In terms of social rank, the goldsmith who was buried with his tools at Mezőbánd belonged to the nobility; this was the case with Germanic goldsmiths in Barbarian Europe, and indeed with the goldsmiths of the forthcoming, Avar period. Looters had taken his ornaments and weapons, but his iron helmet, which they left behind, indicated that in life as well as in death, he was a man worthy of protection.

In the course of the 6th century, the Gepidic society in Transylvania became a pale reflection of its counterparts in the Hungarian Plain and Sirmia. There are no longer any traces of the {1-216.} 'petty kings' who used to lead them, although, until the end of the century, lesser chieftains may have continued to enjoy a certain autonomy and pretend at independence from the mother country. The sole 'inner' coin treasure found in Gepidia dates from this period — the 50 (or, according to some sources, 80 to 140) gold solidi buried at Kisselyk, which lies across from Mikeszásza in the Nagy-Küküllő valley. The owner's family had been accumulating this fortune ever since the 440s, the era of 'Hun prosperity,' and thus the trove includes gold coins of all the Eastern Roman emperors from Theodosius II to Iustinus I. The man who concealed the treasure may well have lost his life soon after the reign of Iustinus I (518–527), thus missing the 'new age of prosperity' that began under Justinian I. It may be inferred from the treasure that at some point in the late 520s or early 530s, Elemund put an end to the rule of one of Transylvania's petty kings. This would explain the destruction of some other early nobiliary manor houses and the abandonment of their burial grounds (Kolozsvár-Kardosfalva, Magyarvalkó) and, perhaps, the first wave of looting as well.

Beginning in the 530s, the Transylvanian Gepids were led by a nobility that was neither numerous nor particularly wealthy. The women who wore 'eagle clasps' (Szamosjenő [formerly Kisjenő], Maroscsapó) belonged to this class. In the smaller villages, only one noble family had an estate, and it appears that this family acted as leader of the community of freemen (Malomfalva); few localities bear traces of more numerous armed nobles or of several generations of nobles (Marosveresmart, Baráthely no. 3). The greater number of warriors in some locations (as revealed by graves at Marosvásárhely and Beszterce) may be explained by the borderguard function of the inhabitants.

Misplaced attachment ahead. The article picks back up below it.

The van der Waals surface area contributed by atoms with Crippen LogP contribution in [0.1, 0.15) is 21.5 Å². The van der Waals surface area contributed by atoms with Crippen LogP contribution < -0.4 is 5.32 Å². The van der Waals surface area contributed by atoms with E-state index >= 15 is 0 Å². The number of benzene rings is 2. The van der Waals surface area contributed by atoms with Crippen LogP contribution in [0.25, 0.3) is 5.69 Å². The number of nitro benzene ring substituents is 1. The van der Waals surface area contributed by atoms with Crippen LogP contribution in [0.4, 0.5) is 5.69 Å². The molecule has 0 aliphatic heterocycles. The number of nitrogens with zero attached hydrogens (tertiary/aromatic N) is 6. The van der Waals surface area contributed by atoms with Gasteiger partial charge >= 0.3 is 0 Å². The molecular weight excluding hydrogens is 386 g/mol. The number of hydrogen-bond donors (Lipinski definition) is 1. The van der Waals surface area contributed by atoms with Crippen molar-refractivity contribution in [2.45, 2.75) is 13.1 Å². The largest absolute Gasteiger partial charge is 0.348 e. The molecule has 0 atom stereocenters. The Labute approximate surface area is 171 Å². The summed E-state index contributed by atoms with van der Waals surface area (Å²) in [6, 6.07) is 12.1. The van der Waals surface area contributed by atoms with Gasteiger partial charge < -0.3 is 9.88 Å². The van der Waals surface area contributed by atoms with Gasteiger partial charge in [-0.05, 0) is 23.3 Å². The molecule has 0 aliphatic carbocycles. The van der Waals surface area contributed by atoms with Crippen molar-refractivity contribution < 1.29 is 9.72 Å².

A chain of villages and farmsteads, most of them populated by semi-free people and servants engaged in farming and stock-breeding, stretched from the middle reaches of the Szamos across the valleys of the Maros and Küküllő rivers to the Háromszék Basin. {1-217.} Little is known about the villagers' way of life, far less than about similar aspects of the Visigothic era. However, it is clear that the Gepids' settlement generated an improvement over the dismal conditions that prevailed in the Hun period. Although the area of habitable and cultivable land shrank even in comparison to the Visigothic age, the Gepids bear no blame. To the contrary, it was thanks to their labour that the Transylvanian Plain as well as the more important valleys and basins remained at all habitable.


Driven by 'foreign policy' considerations, the political and military activities of the Gepidic kingdom before 567 were concentrated in the Danube valley, far from Transylvania. At the time of Justinian the Great, the Gepids occasionally gave assistance to Slavic raiders in the Lower Danube region, but momentarily these attacks were not aimed at Transylvania's borders. According to an uncorroborated source, the Gepidic king Kunimund, who had reverted to a pro-Byzantine policy, waged war in ca. 565 against the Slavs of the Lower Danube region. In all probability, Kunimund and his army traversed the Vöröstorony Pass to attack the Slavs in the Olt valley; the latter had been harassing the Gepids' onetime 'Olt limes', and, by then, they had won the support of the Avars. The retaliation against this futile campaign would lead to the collapse of Gepidic power.